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What everyone got wrong about Fiverr’s ‘Doer’ campaign


By Martin Strutz | Co-founder

April 12, 2017 | 5 min read

Fiverr’s latest ad campaign is coming under fire for celebrating freelancers as martyrs of the gig economy, toiling and struggling — seemingly to the detriment of their own health — in the name of cobbling enough paychecks (or PayPal payments) together just to scrape by.

Fiverr Doer

Fiverr In Doers we trust campaign

I happen to think the campaign is phenomenal, and others agree.

The insight of the Dreamer v the Doer is one that resonates with every freelancer, especially those who cut their teeth in the creative industry. There are the people who spend their mornings whiteboarding and pontificating on esoteric topics, and there are those who are taking risks, rolling up their sleeves and getting things done. This Fiverr campaign is their anthem.

At the center of the public ire is one particular campaign image, which features a woman with sullen eyes and unkempt hair alongside copy that celebrates replacing lunch with a cup of coffee and forgoing sleep for work. The photograph is the hero image of a thoughtfully-written New Yorker piece that criticizes the gig economy for condoning, if not extolling, the idea of “working yourself to death.”

Fiverr Doer campaign

In isolation, this specific campaign element might seem worthy of such criticism. Most of us who operate in the gig economy know that to be a freelancer is not to be a martyr — quite the contrary, in fact. Being a freelancer is to be an entrepreneur on behalf of yourself.

And, in truth, the campaign holistically communicates this message in a powerful way. Together, the adverts shed light on important and astute insights into the unique opportunities afforded by a life in which one’s own career path is entirely driven by — not a company, but rather — him or herself.

In one far-less-viral campaign image, a woman in a blazer top positions herself in a powerful pose, chin up, looking straight into the camera lens. Contrary to the now-iconic sleep-deprived woman, this “doer” is in control. The accompanying copy is also more empowering, “Dreamers, kindly step aside,” it reads. She’s ready to roll up her sleeves and make things happen.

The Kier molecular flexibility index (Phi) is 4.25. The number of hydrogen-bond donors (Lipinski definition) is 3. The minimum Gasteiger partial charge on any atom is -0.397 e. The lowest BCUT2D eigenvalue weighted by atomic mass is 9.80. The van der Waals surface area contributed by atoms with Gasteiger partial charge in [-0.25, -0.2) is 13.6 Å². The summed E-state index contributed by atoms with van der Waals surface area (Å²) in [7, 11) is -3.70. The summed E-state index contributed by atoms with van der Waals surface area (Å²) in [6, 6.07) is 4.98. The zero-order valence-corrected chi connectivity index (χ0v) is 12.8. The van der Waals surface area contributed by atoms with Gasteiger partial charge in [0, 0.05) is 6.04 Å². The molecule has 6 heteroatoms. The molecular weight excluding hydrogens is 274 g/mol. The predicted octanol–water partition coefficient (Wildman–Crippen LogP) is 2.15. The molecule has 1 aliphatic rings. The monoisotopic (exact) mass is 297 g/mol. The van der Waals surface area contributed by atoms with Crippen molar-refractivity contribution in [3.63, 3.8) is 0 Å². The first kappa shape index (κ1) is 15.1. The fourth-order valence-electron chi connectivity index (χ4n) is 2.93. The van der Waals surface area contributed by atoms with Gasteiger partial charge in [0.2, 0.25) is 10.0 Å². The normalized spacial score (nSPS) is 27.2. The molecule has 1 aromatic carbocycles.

Fiverr Doer

Historically, freelancers have been portrayed as listless, wandering creatives who either can’t hack it in the corporate world or are too “free-spirited” to commit to a single employer. But as the gig economy evolves and the future of work shapes itself around project milestones (not hours), the independent workforce is proving to be a force to be reckoned with.

While the sleep-deprived woman has been misunderstood as the type of “doer” who is a slave to the system, the doers splashed across Fiverr’s campaign are hardly victims. They are doers with vision, ambition and power. This incredibly important distinction is being overlooked by the controversial nature of a single campaign element.

A famous line from the film Rudy states that “the problem with dreamers is that they’re usually not doers.” Fiverr is right in making the claim that modern-day freelancers are not dreamers, per the existing stereotype. They are indeed doers, both by nature and by necessity.

Fiverr Doers

Still, the controversy of the advert in question hints at a growing consciousness about the complexities of the gig economy. There are stark differences between a gig worker — the sleep-deprived servants to companies like Fiverr and Uber — and solopreneurs, the individuals who have chosen to leave full-time employment in order to run their career as their business.

Conversations about the rights of gig workers to things like fair wages, reasonable working conditions and benefits are constructive and necessary, but we should be cautious not to lump the entire gig economy into a such a myopic view of the future of work.

Independent work is the new and next wave of entrepreneurialism. A recent McKinsey study estimates that independent workers already account for more than 160 million people in the United States and Europe (30% of the workforce). And it’s not just workers shifting to this model: The Intuit 2020 Report predicts that “the long-term trend of hiring contingent workers will continue to accelerate with more than 80% of large corporations planning to substantially increase their use of a flexible workforce.”

Lean organizations and modernized career paths will continue to push freelance forward, with independent workers becoming not the exception, but the rule.

So, let’s step back and appreciate the campaign promise at face value. There’s nothing wrong with hustle and self-reliance. Success is earned through action and the future of work will be carried on the backs of those willing to get their hands dirty and make things happen.

“In doers we trust.”

Martin Strutz is co-founder of AND CO, an proactive app that gives independent workers more time to do what they love: the work.

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